The primary outcome measure was fever clearance time. The secondary outcome measure was overall treatment failure (acute treatment failure and relapse).


Randomization was carried out in 390 patients before enrollment was suspended on the advice of the independent data safety monitoring board due to significant differences in both primary and secondary outcome measures in the two arms and the attainment of a priori defined endpoints. Median (95% confidence interval) fever clearance times were 92 hours (84–114 hours) for gatifloxacin recipients and 138 hours (105–164 hours) for cefixime-treated patients (Hazard Ratio[95%CI] = 2.171 [1.545–3.051], p<0.0001). 19 out of 70 (27%) patients who completed the 7 day trial had acute clinical failure in the cefixime group as compared to 1 out of 88 patients (1%) in gatifloxacin group(Odds Ratio [95%CI] = 0.031 [0.004 – 0.237], p<0.001). Overall treatment failure patients (relapsed patients plus acute treatment failure patients plus death) numbered 29. They were determined to be (95% confidence interval) 37.6 % (27.14%–50.2%) in the cefixime group and 3.5% (2.2%–11.5%) in the gatifloxacin group (HR[95%CI] = 0.084 [0.025–0.280], p<0.0001). There was one death in the cefixime group.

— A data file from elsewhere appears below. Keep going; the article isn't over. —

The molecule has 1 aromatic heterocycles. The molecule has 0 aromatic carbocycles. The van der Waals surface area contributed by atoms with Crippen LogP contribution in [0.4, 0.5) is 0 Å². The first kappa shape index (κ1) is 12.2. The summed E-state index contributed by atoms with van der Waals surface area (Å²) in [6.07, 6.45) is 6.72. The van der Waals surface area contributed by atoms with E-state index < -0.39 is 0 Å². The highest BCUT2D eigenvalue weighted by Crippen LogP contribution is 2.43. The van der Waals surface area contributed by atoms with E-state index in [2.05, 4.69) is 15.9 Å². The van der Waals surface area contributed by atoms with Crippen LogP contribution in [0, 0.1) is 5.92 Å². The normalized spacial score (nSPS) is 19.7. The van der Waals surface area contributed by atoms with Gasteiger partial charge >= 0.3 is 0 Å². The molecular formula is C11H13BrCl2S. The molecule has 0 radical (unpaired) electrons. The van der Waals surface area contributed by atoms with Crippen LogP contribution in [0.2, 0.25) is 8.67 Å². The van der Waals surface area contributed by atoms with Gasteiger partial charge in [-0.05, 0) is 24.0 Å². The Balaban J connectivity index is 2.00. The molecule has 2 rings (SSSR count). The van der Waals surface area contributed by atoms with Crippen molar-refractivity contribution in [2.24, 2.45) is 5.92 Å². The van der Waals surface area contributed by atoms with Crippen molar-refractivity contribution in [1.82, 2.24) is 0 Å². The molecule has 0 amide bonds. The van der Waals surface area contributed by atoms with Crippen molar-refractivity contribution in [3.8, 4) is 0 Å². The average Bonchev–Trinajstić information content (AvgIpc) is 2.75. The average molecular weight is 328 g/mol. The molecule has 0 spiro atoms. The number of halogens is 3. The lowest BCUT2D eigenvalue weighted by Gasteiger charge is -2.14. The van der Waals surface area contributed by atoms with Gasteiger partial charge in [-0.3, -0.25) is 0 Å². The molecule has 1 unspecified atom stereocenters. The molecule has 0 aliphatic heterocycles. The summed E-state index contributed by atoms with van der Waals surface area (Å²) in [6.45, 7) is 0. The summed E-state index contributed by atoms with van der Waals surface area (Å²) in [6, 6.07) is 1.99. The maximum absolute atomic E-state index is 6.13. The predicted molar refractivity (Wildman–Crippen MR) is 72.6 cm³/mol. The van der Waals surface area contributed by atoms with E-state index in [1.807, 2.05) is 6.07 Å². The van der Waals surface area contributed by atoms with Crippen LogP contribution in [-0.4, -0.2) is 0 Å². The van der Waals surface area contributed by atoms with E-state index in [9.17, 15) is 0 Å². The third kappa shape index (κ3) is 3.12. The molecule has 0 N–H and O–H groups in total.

Based on this study, gatifloxacin is a better treatment for uncomplicated enteric fever as compared to cefixime.

Trial Registration

Current Controlled Trials ISRCTN75784880